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Hearing is one of our most precious possessions. Sounds alert us to danger; spoken words are the universal means of communication; music is one of our most exalted aesthetic pleasures. The loss of this sense excludes the individual from much of what is happening, and adjustment to this deprivation imposes a profound reorientation. Prevention of deafness is a goal toward which medicine strives. Likewise, vestibular function ensures one’s ability to stand steadily, stabilize eye position during head movement, and move about gracefully. Hence an understanding of the functions of the eighth cranial nerves and their derangements by disease is as much the legitimate concern of the neurologist as the otologist. As a general rule, the association of vertigo and deafness signifies a disease process of the end organ or eighth nerve. The precise locus of the disease is determined by tests of labyrinthine and auditory function, described further on, and by findings on neurologic examination and imaging studies that implicate the primary and secondary connections of the eighth cranial nerve.

The vestibulocochlear, or eighth, cranial nerve has two separate components: the cochlear nerve, which subserves hearing or acoustic function, and the vestibular nerve, which is concerned with equilibrium (balance) and orientation of the body and eyes to the surrounding world. The acoustic division has its cell bodies in the spiral ganglion of the cochlea. This ganglion is composed of bipolar cells, the peripheral processes of which convey auditory impulses from the specialized neuroepithelium of the inner ear, the spiral organ of Corti. This is the end organ of hearing, wherein sound is transduced into nerve impulses. It consists of approximately 15,000 neuroepithelial (hair) cells that rest on the basilar membrane, which extends along the entire 2.5 turns of the cochlea. Projecting from the inner surface of each hair cell are approximately 60 very fine filaments, or stereocilia, which are embedded in the tectorial membrane, a gelatinous structure overlying the organ of Corti (Fig. 15-1). Sound causes the basilar membrane to vibrate; upward displacement of the basilar membrane bends the relatively fixed stereocilia and provides a stimulus adequate for activating the hair cells. The stimulus is then transmitted to the sensory fibers of the cochlear nerve, which end synaptically at the base of each hair cell. Each afferent auditory fiber and the hair cell with which it is connected have a minimum threshold at one frequency (“characteristic” or “best” frequency). The basilar membrane vibrates at different frequencies throughout its length, according to the frequency of the sound stimulus. In this way the fibers of the cochlear nerve respond to the full range of audible sound and can differentiate and resolve complexes of sounds.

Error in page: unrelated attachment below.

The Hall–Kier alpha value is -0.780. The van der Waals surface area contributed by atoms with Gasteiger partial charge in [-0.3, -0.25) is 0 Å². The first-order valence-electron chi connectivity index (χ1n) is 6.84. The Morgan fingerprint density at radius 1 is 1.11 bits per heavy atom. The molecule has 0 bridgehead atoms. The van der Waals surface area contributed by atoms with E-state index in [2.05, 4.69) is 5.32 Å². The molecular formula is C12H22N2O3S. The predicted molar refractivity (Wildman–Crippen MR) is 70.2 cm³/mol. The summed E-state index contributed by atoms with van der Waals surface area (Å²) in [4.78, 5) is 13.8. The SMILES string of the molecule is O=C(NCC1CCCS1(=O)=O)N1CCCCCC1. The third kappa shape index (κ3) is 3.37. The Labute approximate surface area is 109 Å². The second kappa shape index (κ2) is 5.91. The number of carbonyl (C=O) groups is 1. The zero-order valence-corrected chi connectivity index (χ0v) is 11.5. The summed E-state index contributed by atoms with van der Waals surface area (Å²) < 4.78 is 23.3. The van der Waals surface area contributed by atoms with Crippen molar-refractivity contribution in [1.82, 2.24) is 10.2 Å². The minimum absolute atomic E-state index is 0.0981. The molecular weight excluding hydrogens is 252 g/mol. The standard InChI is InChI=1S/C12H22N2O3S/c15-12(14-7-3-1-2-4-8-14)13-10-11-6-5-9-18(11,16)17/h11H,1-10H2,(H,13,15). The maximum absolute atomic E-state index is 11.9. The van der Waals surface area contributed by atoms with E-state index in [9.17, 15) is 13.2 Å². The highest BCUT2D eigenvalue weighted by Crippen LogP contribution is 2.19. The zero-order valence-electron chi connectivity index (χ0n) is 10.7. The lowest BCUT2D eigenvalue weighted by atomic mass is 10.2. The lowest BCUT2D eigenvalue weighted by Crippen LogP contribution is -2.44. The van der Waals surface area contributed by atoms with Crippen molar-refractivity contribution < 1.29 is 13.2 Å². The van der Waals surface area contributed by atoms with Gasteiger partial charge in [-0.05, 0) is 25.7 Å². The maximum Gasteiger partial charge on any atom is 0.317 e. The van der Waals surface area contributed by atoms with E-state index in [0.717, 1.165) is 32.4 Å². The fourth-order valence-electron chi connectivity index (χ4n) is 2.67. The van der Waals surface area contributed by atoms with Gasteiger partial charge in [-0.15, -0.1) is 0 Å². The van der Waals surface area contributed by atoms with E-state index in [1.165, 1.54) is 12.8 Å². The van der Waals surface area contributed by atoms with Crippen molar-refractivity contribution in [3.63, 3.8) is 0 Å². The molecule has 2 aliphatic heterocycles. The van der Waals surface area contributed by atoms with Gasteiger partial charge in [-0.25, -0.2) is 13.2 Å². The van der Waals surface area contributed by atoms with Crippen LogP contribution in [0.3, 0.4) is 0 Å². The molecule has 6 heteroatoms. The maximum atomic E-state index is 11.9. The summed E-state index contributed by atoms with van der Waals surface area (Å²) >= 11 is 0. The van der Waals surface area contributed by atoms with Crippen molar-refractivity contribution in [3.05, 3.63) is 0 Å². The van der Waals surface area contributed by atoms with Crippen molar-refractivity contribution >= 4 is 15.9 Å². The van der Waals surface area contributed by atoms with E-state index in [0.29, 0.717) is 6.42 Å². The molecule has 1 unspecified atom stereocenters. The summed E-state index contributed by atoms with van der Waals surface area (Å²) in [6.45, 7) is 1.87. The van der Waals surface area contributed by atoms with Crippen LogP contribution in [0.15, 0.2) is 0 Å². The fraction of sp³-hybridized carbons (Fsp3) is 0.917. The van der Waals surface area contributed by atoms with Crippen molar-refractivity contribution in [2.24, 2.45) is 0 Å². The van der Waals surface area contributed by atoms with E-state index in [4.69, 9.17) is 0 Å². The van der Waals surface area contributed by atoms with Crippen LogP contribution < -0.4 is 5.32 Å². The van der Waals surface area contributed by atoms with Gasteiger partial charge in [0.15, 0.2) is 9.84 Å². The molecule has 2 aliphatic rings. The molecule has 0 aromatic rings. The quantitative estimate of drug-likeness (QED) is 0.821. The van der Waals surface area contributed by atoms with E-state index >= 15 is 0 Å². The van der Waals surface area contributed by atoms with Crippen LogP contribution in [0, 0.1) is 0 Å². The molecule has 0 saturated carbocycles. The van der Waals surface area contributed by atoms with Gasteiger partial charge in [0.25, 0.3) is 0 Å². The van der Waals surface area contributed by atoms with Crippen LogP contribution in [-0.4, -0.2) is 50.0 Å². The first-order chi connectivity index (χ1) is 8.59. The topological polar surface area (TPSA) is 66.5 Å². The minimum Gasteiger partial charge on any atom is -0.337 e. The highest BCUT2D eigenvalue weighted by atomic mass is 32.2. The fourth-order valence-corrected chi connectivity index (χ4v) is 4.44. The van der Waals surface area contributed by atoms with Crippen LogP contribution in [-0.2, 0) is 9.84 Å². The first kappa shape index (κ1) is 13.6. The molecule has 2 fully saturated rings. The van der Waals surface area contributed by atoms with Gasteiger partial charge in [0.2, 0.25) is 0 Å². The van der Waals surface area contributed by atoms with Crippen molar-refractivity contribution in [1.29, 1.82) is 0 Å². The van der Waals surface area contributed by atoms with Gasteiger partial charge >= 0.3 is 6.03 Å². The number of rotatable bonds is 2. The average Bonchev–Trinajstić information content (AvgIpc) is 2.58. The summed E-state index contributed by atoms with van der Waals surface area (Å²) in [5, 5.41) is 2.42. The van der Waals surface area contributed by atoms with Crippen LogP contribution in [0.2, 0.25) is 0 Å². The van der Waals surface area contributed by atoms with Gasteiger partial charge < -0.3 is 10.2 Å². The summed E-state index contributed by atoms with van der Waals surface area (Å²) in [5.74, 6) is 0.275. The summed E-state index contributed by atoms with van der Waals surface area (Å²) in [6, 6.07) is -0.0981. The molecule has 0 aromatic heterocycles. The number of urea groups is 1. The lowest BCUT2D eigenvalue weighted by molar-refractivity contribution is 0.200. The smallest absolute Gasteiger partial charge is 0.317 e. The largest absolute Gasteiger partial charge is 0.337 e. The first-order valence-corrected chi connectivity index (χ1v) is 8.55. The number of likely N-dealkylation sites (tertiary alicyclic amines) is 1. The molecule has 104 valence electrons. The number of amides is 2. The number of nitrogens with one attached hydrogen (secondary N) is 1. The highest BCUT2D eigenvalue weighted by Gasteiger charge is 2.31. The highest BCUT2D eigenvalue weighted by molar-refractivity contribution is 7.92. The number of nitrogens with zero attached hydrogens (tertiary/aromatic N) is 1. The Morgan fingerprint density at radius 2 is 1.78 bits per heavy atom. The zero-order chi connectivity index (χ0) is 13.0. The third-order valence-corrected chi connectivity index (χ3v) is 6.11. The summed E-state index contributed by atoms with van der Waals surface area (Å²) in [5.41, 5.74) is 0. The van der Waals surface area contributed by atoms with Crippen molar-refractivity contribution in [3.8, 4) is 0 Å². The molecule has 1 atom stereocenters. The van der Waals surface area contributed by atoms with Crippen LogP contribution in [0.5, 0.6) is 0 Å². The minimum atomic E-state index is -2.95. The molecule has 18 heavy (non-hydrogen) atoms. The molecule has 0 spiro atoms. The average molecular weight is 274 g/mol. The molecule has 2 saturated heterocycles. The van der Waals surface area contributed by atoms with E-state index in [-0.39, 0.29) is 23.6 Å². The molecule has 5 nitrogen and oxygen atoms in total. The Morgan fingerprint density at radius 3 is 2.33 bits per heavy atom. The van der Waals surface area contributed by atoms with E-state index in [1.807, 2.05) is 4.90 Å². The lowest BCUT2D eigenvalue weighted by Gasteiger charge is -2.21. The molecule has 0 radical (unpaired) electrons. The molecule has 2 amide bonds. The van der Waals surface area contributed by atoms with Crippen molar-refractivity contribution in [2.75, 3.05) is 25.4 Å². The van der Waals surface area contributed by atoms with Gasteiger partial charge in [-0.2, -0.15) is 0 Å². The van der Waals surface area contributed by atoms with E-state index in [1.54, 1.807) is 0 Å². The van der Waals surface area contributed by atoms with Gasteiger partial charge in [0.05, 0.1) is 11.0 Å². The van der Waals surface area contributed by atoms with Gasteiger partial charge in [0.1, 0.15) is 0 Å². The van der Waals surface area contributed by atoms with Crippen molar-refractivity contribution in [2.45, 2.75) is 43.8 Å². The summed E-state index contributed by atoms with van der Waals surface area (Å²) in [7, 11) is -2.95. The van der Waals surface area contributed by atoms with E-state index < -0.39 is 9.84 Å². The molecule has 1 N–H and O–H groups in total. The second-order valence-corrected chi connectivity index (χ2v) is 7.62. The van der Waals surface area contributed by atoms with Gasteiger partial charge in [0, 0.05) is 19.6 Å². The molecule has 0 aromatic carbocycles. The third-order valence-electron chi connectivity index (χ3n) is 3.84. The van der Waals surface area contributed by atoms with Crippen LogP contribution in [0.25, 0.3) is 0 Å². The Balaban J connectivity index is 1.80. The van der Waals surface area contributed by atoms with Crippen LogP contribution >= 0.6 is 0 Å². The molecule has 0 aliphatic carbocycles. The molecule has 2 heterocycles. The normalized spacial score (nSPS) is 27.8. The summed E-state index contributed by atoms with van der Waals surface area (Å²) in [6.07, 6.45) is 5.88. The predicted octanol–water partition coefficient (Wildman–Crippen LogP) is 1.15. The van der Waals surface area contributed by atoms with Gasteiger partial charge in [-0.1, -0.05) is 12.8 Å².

Figure 15-1.

The auditory and vestibular systems. A. The right ear, viewed from the front, showing the external ear and auditory canal, the middle ear and its ossicles, and the inner ear. B. ...

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